Republicans concede debt limit fight

Posted by Sean Cockerham on February 11, 2014 

APTOPIX Congress Immigration

House Speaker John Boehner of Ohio pauses during a news conference on Capitol Hill in Washington, Thursday, Feb. 6, 2014.


— The fractured House Republicans will allow an increase in the debt limit to go for a vote tonight without concessions, a major surrender on the brink of the deadline for paying the nation’s bills and avoiding a potential default that would hurt the economy.

The House Republicans planned to demand conditions from the White House and Congressional Democrats in return for raising the borrowing authority. But they couldn’t agree on what to demand.

"Our members are not crazy about voting to increase the debt ceiling," said Republican House Speaker John Boehner. "We'll let the Democrats put the votes up we'll put a minimum number of votes up to get it passed."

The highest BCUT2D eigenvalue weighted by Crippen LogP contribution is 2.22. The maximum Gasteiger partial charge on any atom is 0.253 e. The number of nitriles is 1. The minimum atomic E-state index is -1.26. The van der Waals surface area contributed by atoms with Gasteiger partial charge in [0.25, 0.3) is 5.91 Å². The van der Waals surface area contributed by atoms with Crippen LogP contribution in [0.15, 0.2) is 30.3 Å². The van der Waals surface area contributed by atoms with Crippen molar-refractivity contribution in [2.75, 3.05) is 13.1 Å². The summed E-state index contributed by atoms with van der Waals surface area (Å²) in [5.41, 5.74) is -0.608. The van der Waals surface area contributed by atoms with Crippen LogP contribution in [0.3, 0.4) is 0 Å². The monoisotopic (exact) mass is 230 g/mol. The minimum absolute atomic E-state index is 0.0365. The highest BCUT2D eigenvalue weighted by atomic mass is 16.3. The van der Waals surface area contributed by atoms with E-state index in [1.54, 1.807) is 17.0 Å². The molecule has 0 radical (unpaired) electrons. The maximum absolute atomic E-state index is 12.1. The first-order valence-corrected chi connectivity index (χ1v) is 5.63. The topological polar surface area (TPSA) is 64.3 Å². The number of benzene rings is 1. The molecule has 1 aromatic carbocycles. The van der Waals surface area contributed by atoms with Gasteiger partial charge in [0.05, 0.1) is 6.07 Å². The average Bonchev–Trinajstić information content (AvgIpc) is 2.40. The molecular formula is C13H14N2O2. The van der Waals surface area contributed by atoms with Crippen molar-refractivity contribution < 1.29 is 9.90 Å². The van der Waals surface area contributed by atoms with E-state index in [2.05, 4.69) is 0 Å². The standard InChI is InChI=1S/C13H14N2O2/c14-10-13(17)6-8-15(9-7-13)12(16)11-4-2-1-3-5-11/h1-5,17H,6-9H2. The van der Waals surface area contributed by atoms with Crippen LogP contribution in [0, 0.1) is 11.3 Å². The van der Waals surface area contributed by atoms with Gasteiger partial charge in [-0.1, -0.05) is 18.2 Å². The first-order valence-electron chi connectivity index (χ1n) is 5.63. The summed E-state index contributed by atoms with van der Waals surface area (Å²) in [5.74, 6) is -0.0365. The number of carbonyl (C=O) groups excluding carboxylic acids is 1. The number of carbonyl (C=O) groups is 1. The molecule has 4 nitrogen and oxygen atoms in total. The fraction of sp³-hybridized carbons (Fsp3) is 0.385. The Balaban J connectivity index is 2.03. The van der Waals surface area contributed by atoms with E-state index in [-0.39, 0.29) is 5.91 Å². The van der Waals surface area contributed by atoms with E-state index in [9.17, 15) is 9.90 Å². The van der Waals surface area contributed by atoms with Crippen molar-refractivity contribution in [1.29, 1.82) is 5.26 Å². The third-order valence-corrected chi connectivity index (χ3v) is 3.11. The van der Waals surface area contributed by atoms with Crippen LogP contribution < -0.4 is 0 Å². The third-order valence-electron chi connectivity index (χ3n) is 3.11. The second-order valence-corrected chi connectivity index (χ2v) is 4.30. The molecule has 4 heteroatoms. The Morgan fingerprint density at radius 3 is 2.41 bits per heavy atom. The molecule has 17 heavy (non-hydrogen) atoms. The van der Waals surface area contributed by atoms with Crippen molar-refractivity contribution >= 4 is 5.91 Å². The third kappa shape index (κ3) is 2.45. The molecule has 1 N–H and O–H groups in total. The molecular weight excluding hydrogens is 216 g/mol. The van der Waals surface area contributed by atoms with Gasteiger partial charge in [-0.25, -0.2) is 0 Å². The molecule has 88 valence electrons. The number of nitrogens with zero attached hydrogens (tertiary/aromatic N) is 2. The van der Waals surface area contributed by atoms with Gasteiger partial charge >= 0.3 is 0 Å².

Treasury Secretary Jack Lew said the nation will likel start running short of money to pay its bills on Feb. 27 unless the debt limit is raised. Congress is about to leave on a nearly two week break so there's urgency for the measure to come to the floor in the House immediately.

The debt limit bill would still need to go to the Senate, where it is expected to pass.

Nearly all the House Democrats are expected to vote for raising the debt limit now that the Republicans have agreed not to attach any strings. But that would still require the support of about 20 House Republicans.

Boehner said he would vote for the measure, but needed to figure out which other Republicans would join him.

"We're going to have to find them," Boehner said.

House Minority Whip Steny Hoyer said the Republicans helped pass the budget that led to the debt, and it's "irresponsible" for them not to support paying for it. Stoyer said Republican allies in the business world have been warning about the economic fallout that would result from a default on the debt.

"The Republican Party is a deeply divided party," Hoyer said.


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